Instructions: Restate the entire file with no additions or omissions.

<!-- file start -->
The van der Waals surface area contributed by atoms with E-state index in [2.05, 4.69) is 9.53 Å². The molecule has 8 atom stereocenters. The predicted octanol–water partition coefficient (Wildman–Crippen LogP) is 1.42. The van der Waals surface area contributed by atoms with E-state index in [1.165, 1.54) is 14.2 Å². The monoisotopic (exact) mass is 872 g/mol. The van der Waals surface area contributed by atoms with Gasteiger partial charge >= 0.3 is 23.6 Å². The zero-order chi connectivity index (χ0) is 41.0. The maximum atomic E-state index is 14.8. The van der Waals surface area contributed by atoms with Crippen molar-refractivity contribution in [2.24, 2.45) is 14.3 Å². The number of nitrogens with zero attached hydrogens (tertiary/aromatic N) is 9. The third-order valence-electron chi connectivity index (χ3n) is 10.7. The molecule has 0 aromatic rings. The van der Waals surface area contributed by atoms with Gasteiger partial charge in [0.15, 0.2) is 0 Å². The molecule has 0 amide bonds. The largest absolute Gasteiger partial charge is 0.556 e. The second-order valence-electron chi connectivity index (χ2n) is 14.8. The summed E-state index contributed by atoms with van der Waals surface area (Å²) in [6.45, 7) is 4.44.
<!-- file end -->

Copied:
The van der Waals surface area contributed by atoms with E-state index in [2.05, 4.69) is 9.53 Å². The molecule has 8 atom stereocenters. The predicted octanol–water partition coefficient (Wildman–Crippen LogP) is 1.42. The van der Waals surface area contributed by atoms with E-state index in [1.165, 1.54) is 14.2 Å². The monoisotopic (exact) mass is 872 g/mol. The van der Waals surface area contributed by atoms with Gasteiger partial charge >= 0.3 is 23.6 Å². The zero-order chi connectivity index (χ0) is 41.0. The maximum atomic E-state index is 14.8. The van der Waals surface area contributed by atoms with Crippen molar-refractivity contribution in [2.24, 2.45) is 14.3 Å². The number of nitrogens with zero attached hydrogens (tertiary/aromatic N) is 9. The third-order valence-electron chi connectivity index (χ3n) is 10.7. The molecule has 0 aromatic rings. The van der Waals surface area contributed by atoms with Gasteiger partial charge in [0.15, 0.2) is 0 Å². The molecule has 0 amide bonds. The largest absolute Gasteiger partial charge is 0.556 e. The second-order valence-electron chi connectivity index (χ2n) is 14.8. The summed E-state index contributed by atoms with van der Waals surface area (Å²) in [6.45, 7) is 4.44.